How Did the Fiscal Squeeze Game Change Over Time?
While all of the squeezes explored in this book involved loss imposition of some kind to increase revenue or rein in spending, we noted two changes over time from our analysis in Chapter Two, namely an apparent move away from revenue-led squeezes in the final third of the period, and an apparent move from more emphasis on 'short sharp' squeezes (the 'surgery without anaesthetics' approach) in the early part of the period to more long-drawn out 'boiling frogs'-type squeezes in the final three episodes. But as we also noted, those episodes included individual years of hard squeeze sandwiched within longer periods of soft squeeze.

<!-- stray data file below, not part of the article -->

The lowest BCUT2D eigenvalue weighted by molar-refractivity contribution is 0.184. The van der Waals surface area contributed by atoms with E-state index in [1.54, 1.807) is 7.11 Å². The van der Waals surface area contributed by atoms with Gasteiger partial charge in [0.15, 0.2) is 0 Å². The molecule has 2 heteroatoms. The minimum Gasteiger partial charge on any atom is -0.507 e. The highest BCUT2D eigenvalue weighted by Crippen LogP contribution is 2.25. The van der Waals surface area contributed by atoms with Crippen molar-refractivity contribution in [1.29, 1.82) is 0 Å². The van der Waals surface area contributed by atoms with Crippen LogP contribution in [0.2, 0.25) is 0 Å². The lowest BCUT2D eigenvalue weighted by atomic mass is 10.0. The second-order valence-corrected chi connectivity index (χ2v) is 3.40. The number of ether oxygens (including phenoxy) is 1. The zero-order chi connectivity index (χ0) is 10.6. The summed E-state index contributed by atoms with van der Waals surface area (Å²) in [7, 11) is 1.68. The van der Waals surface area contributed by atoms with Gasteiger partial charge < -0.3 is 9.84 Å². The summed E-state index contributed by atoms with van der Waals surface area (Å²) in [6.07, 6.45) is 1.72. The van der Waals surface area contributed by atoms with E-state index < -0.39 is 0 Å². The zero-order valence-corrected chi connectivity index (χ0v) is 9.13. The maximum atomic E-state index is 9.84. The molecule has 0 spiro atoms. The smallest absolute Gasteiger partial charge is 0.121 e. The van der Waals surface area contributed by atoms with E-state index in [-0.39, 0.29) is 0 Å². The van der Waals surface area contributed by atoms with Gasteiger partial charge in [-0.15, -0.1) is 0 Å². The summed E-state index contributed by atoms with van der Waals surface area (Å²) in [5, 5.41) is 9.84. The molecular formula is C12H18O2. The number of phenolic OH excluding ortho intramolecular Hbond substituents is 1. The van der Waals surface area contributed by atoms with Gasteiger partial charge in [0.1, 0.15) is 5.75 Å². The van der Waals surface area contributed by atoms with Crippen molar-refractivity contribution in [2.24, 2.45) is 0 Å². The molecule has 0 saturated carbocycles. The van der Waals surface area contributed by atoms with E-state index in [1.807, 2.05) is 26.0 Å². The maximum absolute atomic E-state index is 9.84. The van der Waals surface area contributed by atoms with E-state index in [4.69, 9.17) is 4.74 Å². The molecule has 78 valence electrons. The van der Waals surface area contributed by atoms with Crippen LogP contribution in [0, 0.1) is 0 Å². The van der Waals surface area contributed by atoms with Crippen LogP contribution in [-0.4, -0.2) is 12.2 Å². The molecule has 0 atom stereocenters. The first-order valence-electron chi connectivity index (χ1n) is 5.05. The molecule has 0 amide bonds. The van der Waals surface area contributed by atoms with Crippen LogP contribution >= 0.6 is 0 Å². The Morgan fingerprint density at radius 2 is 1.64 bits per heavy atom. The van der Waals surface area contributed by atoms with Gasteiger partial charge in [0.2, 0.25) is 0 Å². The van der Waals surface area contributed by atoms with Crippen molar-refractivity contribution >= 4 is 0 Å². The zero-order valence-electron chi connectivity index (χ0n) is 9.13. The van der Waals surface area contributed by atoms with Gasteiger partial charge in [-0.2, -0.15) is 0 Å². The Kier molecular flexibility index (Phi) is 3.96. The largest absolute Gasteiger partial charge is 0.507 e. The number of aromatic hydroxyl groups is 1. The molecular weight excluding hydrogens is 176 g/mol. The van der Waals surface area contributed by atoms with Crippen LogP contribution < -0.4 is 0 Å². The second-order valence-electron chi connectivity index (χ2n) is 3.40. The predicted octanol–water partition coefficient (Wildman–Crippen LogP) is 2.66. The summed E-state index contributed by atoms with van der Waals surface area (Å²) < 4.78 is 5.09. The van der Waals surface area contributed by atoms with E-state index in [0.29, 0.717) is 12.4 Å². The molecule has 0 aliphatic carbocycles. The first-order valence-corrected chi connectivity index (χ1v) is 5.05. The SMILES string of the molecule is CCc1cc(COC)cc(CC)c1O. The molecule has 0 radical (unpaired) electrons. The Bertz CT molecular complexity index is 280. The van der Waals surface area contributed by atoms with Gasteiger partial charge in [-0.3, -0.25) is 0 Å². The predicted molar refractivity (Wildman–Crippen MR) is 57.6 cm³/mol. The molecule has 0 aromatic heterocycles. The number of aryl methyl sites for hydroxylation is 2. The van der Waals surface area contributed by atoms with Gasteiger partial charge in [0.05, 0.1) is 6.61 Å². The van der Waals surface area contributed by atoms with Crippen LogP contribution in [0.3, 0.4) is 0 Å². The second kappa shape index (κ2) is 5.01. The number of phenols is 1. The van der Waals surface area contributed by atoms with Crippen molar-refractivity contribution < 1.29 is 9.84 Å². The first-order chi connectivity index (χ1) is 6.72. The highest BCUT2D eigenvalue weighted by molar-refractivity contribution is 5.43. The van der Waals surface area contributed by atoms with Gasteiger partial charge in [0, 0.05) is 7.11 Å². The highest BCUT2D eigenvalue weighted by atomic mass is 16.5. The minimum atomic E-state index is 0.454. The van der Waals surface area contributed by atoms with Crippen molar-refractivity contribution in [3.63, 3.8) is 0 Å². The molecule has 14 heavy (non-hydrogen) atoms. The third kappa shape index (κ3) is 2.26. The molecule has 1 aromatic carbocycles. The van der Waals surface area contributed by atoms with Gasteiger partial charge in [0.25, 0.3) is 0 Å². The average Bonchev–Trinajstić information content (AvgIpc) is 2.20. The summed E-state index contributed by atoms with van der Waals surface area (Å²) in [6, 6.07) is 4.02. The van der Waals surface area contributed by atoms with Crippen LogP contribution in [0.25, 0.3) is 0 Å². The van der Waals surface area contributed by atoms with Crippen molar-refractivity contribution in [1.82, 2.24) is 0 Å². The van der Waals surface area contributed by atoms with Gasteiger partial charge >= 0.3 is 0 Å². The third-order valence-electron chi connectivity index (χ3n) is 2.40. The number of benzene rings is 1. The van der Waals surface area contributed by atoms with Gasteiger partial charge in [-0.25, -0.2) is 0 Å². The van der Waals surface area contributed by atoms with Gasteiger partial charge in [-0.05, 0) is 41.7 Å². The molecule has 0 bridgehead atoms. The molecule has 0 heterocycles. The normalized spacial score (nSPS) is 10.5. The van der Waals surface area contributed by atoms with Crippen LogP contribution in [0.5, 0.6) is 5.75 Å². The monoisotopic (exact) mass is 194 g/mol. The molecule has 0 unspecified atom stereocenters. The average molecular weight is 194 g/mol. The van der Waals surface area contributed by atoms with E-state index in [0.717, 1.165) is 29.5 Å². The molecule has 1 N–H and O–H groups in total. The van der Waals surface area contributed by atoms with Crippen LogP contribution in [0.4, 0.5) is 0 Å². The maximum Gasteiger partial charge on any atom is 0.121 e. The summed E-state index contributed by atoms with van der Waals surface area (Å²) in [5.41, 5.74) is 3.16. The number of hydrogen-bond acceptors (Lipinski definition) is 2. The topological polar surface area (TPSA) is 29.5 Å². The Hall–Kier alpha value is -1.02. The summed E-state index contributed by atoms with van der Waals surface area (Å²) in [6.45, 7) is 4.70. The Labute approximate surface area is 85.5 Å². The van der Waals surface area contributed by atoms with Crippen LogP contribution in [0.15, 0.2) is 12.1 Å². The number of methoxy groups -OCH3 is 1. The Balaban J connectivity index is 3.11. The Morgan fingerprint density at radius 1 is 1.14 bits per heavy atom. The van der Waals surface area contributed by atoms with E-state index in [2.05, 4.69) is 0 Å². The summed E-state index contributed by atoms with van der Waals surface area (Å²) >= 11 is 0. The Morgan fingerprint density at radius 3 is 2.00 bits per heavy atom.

Looking more qualitatively at each of the squeeze episodes over the past eight chapters, other accompanying changes over time are noticeable. One, relating to 'blame politics', is the apparent (and in some ways curious) absence of delegation strategies for fiscal squeeze since the 1930s. A second relates to changing triggers for fiscal squeeze over time, and a third consists of changes in the way the spending and revenue game was played over the hundred years considered here.